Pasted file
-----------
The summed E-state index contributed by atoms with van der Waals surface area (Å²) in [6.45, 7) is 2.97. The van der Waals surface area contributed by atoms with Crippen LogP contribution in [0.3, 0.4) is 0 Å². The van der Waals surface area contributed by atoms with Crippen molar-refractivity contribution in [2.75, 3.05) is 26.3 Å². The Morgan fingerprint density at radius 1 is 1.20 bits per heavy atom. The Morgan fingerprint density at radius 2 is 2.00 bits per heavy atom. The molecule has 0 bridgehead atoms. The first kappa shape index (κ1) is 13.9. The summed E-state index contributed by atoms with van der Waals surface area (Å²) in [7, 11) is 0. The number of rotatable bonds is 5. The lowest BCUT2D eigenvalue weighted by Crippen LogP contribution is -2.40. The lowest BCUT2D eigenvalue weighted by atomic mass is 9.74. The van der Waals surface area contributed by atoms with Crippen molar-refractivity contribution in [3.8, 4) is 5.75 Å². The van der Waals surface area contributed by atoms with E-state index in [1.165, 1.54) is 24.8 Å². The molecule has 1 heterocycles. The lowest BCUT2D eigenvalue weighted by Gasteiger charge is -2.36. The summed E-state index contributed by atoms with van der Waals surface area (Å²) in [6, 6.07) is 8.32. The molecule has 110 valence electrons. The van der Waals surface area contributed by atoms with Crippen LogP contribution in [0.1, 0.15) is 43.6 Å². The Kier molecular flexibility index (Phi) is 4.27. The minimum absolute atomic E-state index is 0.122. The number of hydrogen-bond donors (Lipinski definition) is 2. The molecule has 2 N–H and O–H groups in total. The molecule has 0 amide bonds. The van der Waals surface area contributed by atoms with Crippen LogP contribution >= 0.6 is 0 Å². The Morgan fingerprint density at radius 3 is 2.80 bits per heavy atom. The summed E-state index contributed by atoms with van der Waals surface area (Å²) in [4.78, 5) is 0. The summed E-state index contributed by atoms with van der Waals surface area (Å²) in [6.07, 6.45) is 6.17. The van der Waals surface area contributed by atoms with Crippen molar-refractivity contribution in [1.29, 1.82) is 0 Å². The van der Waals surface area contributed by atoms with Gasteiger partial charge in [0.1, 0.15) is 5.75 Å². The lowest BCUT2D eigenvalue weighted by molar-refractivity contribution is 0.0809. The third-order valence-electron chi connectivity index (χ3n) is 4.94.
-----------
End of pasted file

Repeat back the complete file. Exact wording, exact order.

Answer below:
The summed E-state index contributed by atoms with van der Waals surface area (Å²) in [6.45, 7) is 2.97. The van der Waals surface area contributed by atoms with Crippen LogP contribution in [0.3, 0.4) is 0 Å². The van der Waals surface area contributed by atoms with Crippen molar-refractivity contribution in [2.75, 3.05) is 26.3 Å². The Morgan fingerprint density at radius 1 is 1.20 bits per heavy atom. The Morgan fingerprint density at radius 2 is 2.00 bits per heavy atom. The molecule has 0 bridgehead atoms. The first kappa shape index (κ1) is 13.9. The summed E-state index contributed by atoms with van der Waals surface area (Å²) in [7, 11) is 0. The number of rotatable bonds is 5. The lowest BCUT2D eigenvalue weighted by Crippen LogP contribution is -2.40. The lowest BCUT2D eigenvalue weighted by atomic mass is 9.74. The van der Waals surface area contributed by atoms with Crippen molar-refractivity contribution in [3.8, 4) is 5.75 Å². The van der Waals surface area contributed by atoms with E-state index in [1.165, 1.54) is 24.8 Å². The molecule has 1 heterocycles. The lowest BCUT2D eigenvalue weighted by Gasteiger charge is -2.36. The summed E-state index contributed by atoms with van der Waals surface area (Å²) in [6, 6.07) is 8.32. The molecule has 110 valence electrons. The van der Waals surface area contributed by atoms with Crippen LogP contribution in [0.1, 0.15) is 43.6 Å². The Kier molecular flexibility index (Phi) is 4.27. The minimum absolute atomic E-state index is 0.122. The number of hydrogen-bond donors (Lipinski definition) is 2. The molecule has 2 N–H and O–H groups in total. The molecule has 0 amide bonds. The van der Waals surface area contributed by atoms with Crippen LogP contribution >= 0.6 is 0 Å². The Morgan fingerprint density at radius 3 is 2.80 bits per heavy atom. The summed E-state index contributed by atoms with van der Waals surface area (Å²) in [4.78, 5) is 0. The summed E-state index contributed by atoms with van der Waals surface area (Å²) in [6.07, 6.45) is 6.17. The van der Waals surface area contributed by atoms with Crippen molar-refractivity contribution in [1.29, 1.82) is 0 Å². The van der Waals surface area contributed by atoms with Gasteiger partial charge in [0.1, 0.15) is 5.75 Å². The lowest BCUT2D eigenvalue weighted by molar-refractivity contribution is 0.0809. The third-order valence-electron chi connectivity index (χ3n) is 4.94.